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Supermassive Black Holes Form Stars From Rapid Outflows Of Gases

29 March 2017, 10:09 pm EDT By Antonio Manaytay Tech Times
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Supermassive black holes do not only rip stars apart but also create them. The new discovery could help reshape the theory on how galaxies are formed.  ( NASA, ESA, and D. Coe, J. Anderson, and R. van der Marel (STScI) )

Supersized black holes at the center of galaxies do not only destroy stars but also create them, a group of astronomers has discovered.

These supermassive black holes, lurking at the center of galaxies with masses of more than one billion suns, emerged when a giant star collapsed. Nothing, including stars, escapes from it.

It has been speculated, however, that these stellar black holes could give birth to stars but there was no evidence to support it until recently.

A team of astrophysicists using the Very Large Telescope in Chile has found evidence of stars being born from an outflow of gases after the two galaxies, each with a supermassive black hole at their core, collided. These galaxies are located 600 million light-years away from the Earth.

New Stars Are Born

Typically, stars are born out of the build up of gas and dust.

The immense gravitational force of these supermassive black holes, which could pull stars apart, can produce an outflow of gases used as a rich source of gas and dust to form new stars.

The gases, spinning around the black hole, exist in an accretion disk where they are worked up in extremely high temperatures before being jettisoned to space. Some of the materials, the astronomers said, are thrown out into space altogether.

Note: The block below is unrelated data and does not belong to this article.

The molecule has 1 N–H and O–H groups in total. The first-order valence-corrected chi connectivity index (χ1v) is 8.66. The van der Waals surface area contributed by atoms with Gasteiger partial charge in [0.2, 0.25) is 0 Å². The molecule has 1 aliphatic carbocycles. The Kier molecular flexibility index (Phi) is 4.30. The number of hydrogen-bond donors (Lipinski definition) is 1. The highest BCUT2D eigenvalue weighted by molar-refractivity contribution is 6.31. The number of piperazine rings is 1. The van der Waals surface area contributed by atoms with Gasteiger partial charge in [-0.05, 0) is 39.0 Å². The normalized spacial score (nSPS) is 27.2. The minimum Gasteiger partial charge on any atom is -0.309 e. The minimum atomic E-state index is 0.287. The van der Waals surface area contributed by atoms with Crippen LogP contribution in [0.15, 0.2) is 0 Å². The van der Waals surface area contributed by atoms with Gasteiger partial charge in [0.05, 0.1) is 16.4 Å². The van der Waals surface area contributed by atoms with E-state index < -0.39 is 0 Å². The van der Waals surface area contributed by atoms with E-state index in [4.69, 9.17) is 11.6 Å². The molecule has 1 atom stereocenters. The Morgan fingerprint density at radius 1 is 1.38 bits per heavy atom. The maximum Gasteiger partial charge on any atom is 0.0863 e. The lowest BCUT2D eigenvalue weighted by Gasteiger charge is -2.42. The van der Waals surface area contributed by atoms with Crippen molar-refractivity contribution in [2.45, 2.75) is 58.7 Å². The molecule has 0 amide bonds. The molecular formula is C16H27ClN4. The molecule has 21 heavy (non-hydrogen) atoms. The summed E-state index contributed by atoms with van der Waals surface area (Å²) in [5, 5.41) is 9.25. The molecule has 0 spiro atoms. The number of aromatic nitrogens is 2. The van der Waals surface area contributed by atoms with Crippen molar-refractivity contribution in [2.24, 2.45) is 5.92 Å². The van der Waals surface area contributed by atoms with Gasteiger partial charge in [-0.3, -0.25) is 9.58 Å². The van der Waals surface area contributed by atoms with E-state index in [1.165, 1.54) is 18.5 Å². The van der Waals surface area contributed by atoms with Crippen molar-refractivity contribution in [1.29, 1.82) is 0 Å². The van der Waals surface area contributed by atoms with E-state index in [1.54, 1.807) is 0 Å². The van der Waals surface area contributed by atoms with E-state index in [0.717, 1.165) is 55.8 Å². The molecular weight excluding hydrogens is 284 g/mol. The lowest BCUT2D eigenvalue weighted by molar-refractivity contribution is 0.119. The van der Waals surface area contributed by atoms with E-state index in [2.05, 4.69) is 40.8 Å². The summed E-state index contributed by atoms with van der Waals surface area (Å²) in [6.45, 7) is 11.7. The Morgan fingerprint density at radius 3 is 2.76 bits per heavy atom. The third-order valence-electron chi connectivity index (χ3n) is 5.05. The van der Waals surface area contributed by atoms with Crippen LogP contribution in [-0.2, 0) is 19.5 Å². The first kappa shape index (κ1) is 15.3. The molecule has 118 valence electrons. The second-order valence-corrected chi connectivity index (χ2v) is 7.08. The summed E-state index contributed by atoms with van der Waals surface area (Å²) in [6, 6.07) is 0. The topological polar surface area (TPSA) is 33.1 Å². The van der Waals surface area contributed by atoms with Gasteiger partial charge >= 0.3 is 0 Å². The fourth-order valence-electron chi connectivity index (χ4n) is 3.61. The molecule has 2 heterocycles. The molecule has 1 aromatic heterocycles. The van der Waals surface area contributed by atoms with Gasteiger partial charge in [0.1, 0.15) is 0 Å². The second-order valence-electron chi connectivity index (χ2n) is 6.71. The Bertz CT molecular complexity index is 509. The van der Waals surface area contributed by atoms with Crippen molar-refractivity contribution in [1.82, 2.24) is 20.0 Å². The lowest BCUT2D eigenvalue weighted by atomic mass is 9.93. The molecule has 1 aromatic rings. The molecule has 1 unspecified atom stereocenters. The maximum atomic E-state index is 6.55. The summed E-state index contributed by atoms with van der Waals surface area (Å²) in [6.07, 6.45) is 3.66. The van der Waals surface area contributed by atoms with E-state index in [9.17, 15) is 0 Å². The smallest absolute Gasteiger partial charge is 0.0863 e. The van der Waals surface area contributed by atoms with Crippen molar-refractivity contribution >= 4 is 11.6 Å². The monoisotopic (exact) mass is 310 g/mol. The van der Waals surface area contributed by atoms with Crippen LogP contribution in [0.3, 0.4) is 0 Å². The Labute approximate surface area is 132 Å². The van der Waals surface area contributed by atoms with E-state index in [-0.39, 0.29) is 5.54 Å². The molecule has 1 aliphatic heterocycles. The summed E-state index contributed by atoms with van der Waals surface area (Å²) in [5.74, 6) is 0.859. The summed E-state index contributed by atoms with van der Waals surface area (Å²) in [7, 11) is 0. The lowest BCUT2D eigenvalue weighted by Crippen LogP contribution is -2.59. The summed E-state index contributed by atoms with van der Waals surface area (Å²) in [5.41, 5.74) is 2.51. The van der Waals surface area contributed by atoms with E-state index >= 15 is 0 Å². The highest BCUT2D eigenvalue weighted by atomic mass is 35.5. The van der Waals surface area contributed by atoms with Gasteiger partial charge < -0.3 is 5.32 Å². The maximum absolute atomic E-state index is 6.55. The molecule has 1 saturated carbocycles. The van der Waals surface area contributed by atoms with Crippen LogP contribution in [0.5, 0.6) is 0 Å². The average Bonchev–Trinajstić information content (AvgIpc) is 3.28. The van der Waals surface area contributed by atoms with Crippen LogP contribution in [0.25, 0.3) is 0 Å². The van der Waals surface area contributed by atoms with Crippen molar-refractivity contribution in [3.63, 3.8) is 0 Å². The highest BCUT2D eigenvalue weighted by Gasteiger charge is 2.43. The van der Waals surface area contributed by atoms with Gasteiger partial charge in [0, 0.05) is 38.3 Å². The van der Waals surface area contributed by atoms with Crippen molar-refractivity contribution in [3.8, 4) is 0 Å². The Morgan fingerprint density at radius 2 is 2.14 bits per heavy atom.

The newborn stars lie at a safe distance, some 100 light-years away, from the supermassive black hole. Others even lie as far as 5,000 to 10,000 light-years away.

Some of these stars may eventually return to the supersized black hole while others might continue their journey and settle on the edges of the galaxy or even beyond.

The newly found stars are about 10 times bigger than the sun, astrophysicist Robert Maiolino. He is the lead author of the paper published in the journal Nature on March 27.

These stars, which could be 40 or 50 times the size of the sun, are still in their infancy stage. Reckoned from a universal time scale, the new stars are still in their tens of million years old.

Reshaping The Theory Of Galactic Formation

The recent discovery could change the understanding of how galaxies are formed.

Spiral galaxies are known to have a lump of stars at their core and a halo made of dispersed cloud of stars while the elliptical ones are spherical. Then the creation of new stars from the outflow of gases could shed a light why certain galaxies are shaped the way they are.

"This could change quite drastically our understanding of galaxy formation evolution," Maiolino said.

The discovery could also help explain why heavy elements, known as an interstellar medium, exist in between galaxies.

The lead author said they are now looking for other galactic centers where a similar process of star formation occurs.

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